Orcas at SeaWorld spend most of their time floating listlessly at the surface of the water with little to no shade from the hot blistering sun. In the wild, orcas spend up to 95 percent of their time submerged and would find shade in the depths of the ocean, but at SeaWorld their tanks are far too shallow. Their deepest tank is 40 feet deep—not nearly deep enough to give them a reprieve from the harsh elements. Because of this, orcas have perpetual sunburns, which are shielded from the public eye with the help of black zinc oxide, which matches their skin. Although zinc oxide is also used as a sunblock, orcas almost always have sunburn before it is applied.
Five orcas currently at SeaWorld were kidnapped from their ocean homes, as were others who have since died. For example, Tilikum, a 32-year-old orca, was captured at the age of 2 by a marine “cowboy.” Tilikum wasn’t taken from his natural environment because he was injured—instead, he was torn away from his family against his will and confined to a small concrete tank for a hefty profit.
On January 11, 2012, the USDA issued an official warning to SeaWorld San Antonio for its “repeated failure to provide drain covers that are securely fastened in order to minimize the potential risk of animal entrapment”—a violation that resulted in the death of a sea lion.In March 2013, prompted by PETA’s complaint about a child who had been bitten by a dolphin at SeaWorld, the USDA conducted an investigation and cited the marine park for several violations of the Animal Welfare Act, including the use of expired surgical materials, some almost a decade old. The USDA also documented that a dolphin tank and the areas surrounding the orca performance tank were in disrepair and contained cracked and crumbling concrete and rusty beams that could pose a threat to the health and safety of both the animals and workers. The USDA pointed out that the unsafe conditions “might create a health risk if these pieces of concrete fall off into the pool and get ingested, or if they become abrasive” and that they “do not facilitate cleaning and disinfection.” (10 Things You Didn’t Know About SeaWorld n.d.)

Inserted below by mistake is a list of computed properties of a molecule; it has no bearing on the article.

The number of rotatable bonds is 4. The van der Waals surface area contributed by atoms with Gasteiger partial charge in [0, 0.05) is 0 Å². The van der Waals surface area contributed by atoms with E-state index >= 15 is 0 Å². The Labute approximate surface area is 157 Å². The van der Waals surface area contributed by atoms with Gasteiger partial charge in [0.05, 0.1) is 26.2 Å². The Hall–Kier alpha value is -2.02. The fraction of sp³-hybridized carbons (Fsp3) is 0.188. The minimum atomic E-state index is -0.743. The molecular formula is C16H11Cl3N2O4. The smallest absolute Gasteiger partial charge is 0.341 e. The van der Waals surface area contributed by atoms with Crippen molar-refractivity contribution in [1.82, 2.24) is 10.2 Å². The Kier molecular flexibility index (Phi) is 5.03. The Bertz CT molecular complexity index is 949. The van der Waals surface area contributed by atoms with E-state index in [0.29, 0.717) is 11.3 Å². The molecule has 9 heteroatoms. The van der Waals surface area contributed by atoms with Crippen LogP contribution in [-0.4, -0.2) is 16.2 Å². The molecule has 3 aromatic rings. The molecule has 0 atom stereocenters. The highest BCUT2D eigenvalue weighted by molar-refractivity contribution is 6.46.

The only way to save SeaWorld is change. Big change. Change to the core. Change that requires admitting who you were and who you will become. The best way to do that is to follow the steps outlined above and embrace those who you have most alienated. This means gaining approval from the likes of Paul Watson, Sylvia Earle, and the Cousteau dynasty. This means seeking out endorsements (after the changes are in place) of public scientific figures like Dr. Neil deGrasse Tyson. Those movie stars who’ve laid claim as activists for the marine habitat like Leonardo diCaprio and George Clooney .
Okay – you may read and roll your eyes at the “pie in the sky” notion that SeaWorld could be resurrected into a positive role model. We’ve seen how corporations tend to carry their stink with them to the grave. But the original premise for the whole operation hinges on the public’s ever-growing fascination and curiosity about the marine environment which still holds true today. Though I am critical of SeaWorld there’s still a chance but the change won’t be easy. There is still a kid in me who has the vision for what it should be which is far from reality at the moment. It’s time to take the plunge.
Paul Rose is a writer, artist and avid SCUBA diver.